Post COVID-19 Condition in Children and Adolescents: An Emerging Problem
- 1IrsiCaixa AIDS Research Institute, Badalona, Spain
- 2CIBER de Enfermedades Infecciosas, Madrid, Spain
- 3Department of Pediatrics, Germans Trias i Pujol University Hospital, Autonomous University of Barcelona, Badalona, Spain
- 4Department of Infectious Disease and Immunity, University of Vic-Central University of Catalonia (UVic-UCC), Vic, Spain
- 5Catalan Institution for Research and Advanced Studies (ICREA), Barcelona, Spain
The severe acute respiratory syndrome coronavirus 2 (SARS-CoV-2) infection became a pandemic in 2020 and by March 2022 had caused more than 479 million infections and 6 million deaths worldwide. Several acute and long-term symptoms have been reported in infected adults, but it remains unclear whether children/adolescents also experience persistent sequelae. Hence, we conducted a review of symptoms and pathophysiology associated with post-coronavirus disease 2019 (post-COVID-19) condition in children and adolescents. We reviewed the scientific literature for reports on persistent COVID-19 symptoms after SARS-CoV-2 infection in both children/adolescents and adults from 1 January 2020 to 31 March 2022 (based on their originality and relevance to the broad scope of this review, 26 reports were included, 8 focused on adults and 18 on children/adolescents). Persistent sequelae of COVID-19 are less common in children/adolescents than in adults, possibly owing to a lower frequency of SARS-CoV-2 infection and to the lower impact of the infection itself in this age group. However, cumulative evidence has shown prolonged COVID-19 to be a clinical entity, with few pathophysiological associations at present. The most common post-COVID-19 symptoms in children/adolescents are fatigue, lack of concentration, and muscle pain. In addition, we found evidence of pathophysiology associated with fatigue and/or headache, persistent loss of smell and cough, and neurological and/or cardiovascular symptoms. This review highlights the importance of unraveling why SARS-CoV-2 infection may cause post-COVID-19 condition and how persistent symptoms might affect the physical, social, and psychological well-being of young people in the future.
Severe acute respiratory syndrome coronavirus 2 (SARS-CoV-2) is the pathogen responsible for coronavirus disease 2019 (COVID-19). Infection by this virus was declared a pandemic by the World Health Organization (WHO) in March 2020 (1). During the SARS-CoV-2 pandemic, the significant efforts made to define the main factors leading to serious illness seemed to focus on the presence of comorbidities, especially advanced age (2). Data provided by the Centers for Disease Control and Prevention (CDC) (March 2022) revealed a total of more than 970,000 deaths, with a COVID-19 mortality rate of 1.2% in the United States of America. Mortality in children is lower than in adults, and it has been widely reported that the disease is less severe in this population (3–5) of children, with mostly mild and asymptomatic cases. Although the vast majority of children and adults with COVID-19 do not experience any change and live normally after the acute infection, it has recently been reported that some people (both adults and children) cannot recover their previous health after being infected by SARS-CoV-2, as they have long-term symptoms, such as persistent cough, fatigue, altered taste and/or smell, and memory loss. The scientific community refers to this group of persistent symptoms as “long-COVID-19,” “post-acute COVID-19 syndrome” (PACS), or “post-COVID-19 condition,” which is the preferred term of the WHO (6). While some researchers are trying to unravel the mechanisms causing persistent symptoms in adults, few studies focus on children with post-COVID-19 condition. In this study, we aimed to review and summarize current knowledge on post-COVID-19 condition in children, with emphasis on clinical symptoms and potential pathophysiologic mechanisms, and to share our experience in the Pediatric Persistent COVID Unit of the Germans Trias Hospital (Badalona, Spain).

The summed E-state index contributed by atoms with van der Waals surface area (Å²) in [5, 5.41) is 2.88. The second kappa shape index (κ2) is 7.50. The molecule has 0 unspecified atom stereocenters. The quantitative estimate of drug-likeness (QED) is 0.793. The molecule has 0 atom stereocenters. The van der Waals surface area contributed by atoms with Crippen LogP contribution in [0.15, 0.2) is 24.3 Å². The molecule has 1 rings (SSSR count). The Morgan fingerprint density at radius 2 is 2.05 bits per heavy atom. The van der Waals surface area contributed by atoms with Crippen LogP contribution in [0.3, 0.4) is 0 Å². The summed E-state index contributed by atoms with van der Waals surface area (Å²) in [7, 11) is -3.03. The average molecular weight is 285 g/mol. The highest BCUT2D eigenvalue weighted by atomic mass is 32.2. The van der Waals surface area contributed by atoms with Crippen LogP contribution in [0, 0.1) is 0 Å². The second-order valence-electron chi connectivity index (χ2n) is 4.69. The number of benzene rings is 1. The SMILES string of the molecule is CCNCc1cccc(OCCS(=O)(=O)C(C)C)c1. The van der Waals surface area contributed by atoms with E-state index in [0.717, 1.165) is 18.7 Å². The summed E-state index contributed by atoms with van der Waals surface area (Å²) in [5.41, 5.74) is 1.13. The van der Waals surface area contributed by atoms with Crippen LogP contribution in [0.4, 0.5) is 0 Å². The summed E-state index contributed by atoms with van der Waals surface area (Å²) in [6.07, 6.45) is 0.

From Acute Disease to Post-COVID-19 Condition
The clinical features and symptoms of acute COVID-19 have been widely described and reviewed (7–11). The most common symptoms in adults include fever, fatigue, and dry cough. Although infected children experience similar symptoms, the severity of acute infection in this group is lower than in adults. Several reports (3–5) show that 5.9% of children are asymptomatic (compared with 1% of adults) and that the infection is mild in 99.3% of cases in children (compared with 81% in adults) (Figure 1). A study performed in China with 341 children aged 4–14 years (median, 7 years) found that the most common symptoms were fever (77.9%), cough (32.4%), and diarrhea (4.4%) (3). Of note, multisystem inflammatory syndrome (MIS), in which various body parts can become inflamed (heart, lungs, kidneys, brain, skin, eyes, and gastrointestinal organs), has been associated with COVID-19. Despite data showing that acute infection is not as severe in children as in adults, a recent study suggested that MIS in children (MIS-C) is more common than previously thought (12). The authors analyzed the symptoms of 1,200 hospitalized children with a median age of 4.7 years and observed that 10.6% had MIS-C during the infection (127/1,200). In this same study, 3 patients with MIS-C eventually died, although they had serious comorbidities, such as acute leukemia and bone marrow transplant, overweight, and malignant neoplasm. MIS-C due to COVID-19 has been analyzed elsewhere (13). MIS affecting adults is less common, although it has been demonstrated and described in patients with severe COVID-19 (14–16).